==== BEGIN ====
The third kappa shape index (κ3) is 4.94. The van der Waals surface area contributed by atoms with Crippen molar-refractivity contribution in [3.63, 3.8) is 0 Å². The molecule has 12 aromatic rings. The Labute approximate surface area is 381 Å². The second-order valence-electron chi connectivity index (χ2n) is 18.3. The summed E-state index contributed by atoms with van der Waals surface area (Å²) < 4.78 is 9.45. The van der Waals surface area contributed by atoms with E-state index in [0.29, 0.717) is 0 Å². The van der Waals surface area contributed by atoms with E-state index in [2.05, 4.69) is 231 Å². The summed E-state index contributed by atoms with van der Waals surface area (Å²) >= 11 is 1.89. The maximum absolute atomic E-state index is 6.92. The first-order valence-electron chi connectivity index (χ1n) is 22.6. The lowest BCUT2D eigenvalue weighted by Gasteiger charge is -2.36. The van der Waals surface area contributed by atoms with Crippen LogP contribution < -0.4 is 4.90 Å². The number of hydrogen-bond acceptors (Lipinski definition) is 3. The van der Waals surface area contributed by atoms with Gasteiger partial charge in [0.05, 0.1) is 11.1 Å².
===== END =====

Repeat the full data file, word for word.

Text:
The third kappa shape index (κ3) is 4.94. The van der Waals surface area contributed by atoms with Crippen molar-refractivity contribution in [3.63, 3.8) is 0 Å². The molecule has 12 aromatic rings. The Labute approximate surface area is 381 Å². The second-order valence-electron chi connectivity index (χ2n) is 18.3. The summed E-state index contributed by atoms with van der Waals surface area (Å²) < 4.78 is 9.45. The van der Waals surface area contributed by atoms with E-state index in [0.29, 0.717) is 0 Å². The van der Waals surface area contributed by atoms with E-state index in [2.05, 4.69) is 231 Å². The summed E-state index contributed by atoms with van der Waals surface area (Å²) >= 11 is 1.89. The maximum absolute atomic E-state index is 6.92. The first-order valence-electron chi connectivity index (χ1n) is 22.6. The lowest BCUT2D eigenvalue weighted by Gasteiger charge is -2.36. The van der Waals surface area contributed by atoms with Crippen LogP contribution < -0.4 is 4.90 Å². The number of hydrogen-bond acceptors (Lipinski definition) is 3. The van der Waals surface area contributed by atoms with Gasteiger partial charge in [0.05, 0.1) is 11.1 Å².